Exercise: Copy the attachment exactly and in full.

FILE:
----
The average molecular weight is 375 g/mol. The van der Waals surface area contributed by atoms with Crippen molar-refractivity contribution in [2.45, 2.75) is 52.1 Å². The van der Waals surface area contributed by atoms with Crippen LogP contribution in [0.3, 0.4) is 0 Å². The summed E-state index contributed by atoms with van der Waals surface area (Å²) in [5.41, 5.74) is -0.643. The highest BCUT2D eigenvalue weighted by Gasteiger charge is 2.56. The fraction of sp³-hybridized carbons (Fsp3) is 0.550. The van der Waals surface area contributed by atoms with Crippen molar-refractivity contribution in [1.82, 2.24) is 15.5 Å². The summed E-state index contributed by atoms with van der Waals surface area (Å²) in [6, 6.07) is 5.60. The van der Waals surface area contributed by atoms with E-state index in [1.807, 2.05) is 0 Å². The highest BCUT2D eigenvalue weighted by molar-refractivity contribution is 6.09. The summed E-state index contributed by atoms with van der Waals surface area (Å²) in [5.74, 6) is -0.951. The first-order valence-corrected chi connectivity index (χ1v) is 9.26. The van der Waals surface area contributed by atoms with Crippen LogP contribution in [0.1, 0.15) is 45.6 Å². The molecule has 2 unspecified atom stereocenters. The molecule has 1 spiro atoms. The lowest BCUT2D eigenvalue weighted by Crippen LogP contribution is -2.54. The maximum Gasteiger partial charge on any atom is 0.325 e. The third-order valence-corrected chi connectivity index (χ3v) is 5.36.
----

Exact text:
The average molecular weight is 375 g/mol. The van der Waals surface area contributed by atoms with Crippen molar-refractivity contribution in [2.45, 2.75) is 52.1 Å². The van der Waals surface area contributed by atoms with Crippen LogP contribution in [0.3, 0.4) is 0 Å². The summed E-state index contributed by atoms with van der Waals surface area (Å²) in [5.41, 5.74) is -0.643. The highest BCUT2D eigenvalue weighted by Gasteiger charge is 2.56. The fraction of sp³-hybridized carbons (Fsp3) is 0.550. The van der Waals surface area contributed by atoms with Crippen molar-refractivity contribution in [1.82, 2.24) is 15.5 Å². The summed E-state index contributed by atoms with van der Waals surface area (Å²) in [6, 6.07) is 5.60. The van der Waals surface area contributed by atoms with E-state index in [1.807, 2.05) is 0 Å². The highest BCUT2D eigenvalue weighted by molar-refractivity contribution is 6.09. The summed E-state index contributed by atoms with van der Waals surface area (Å²) in [5.74, 6) is -0.951. The first-order valence-corrected chi connectivity index (χ1v) is 9.26. The van der Waals surface area contributed by atoms with Crippen LogP contribution in [0.1, 0.15) is 45.6 Å². The molecule has 2 unspecified atom stereocenters. The molecule has 1 spiro atoms. The lowest BCUT2D eigenvalue weighted by Crippen LogP contribution is -2.54. The maximum Gasteiger partial charge on any atom is 0.325 e. The third-order valence-corrected chi connectivity index (χ3v) is 5.36.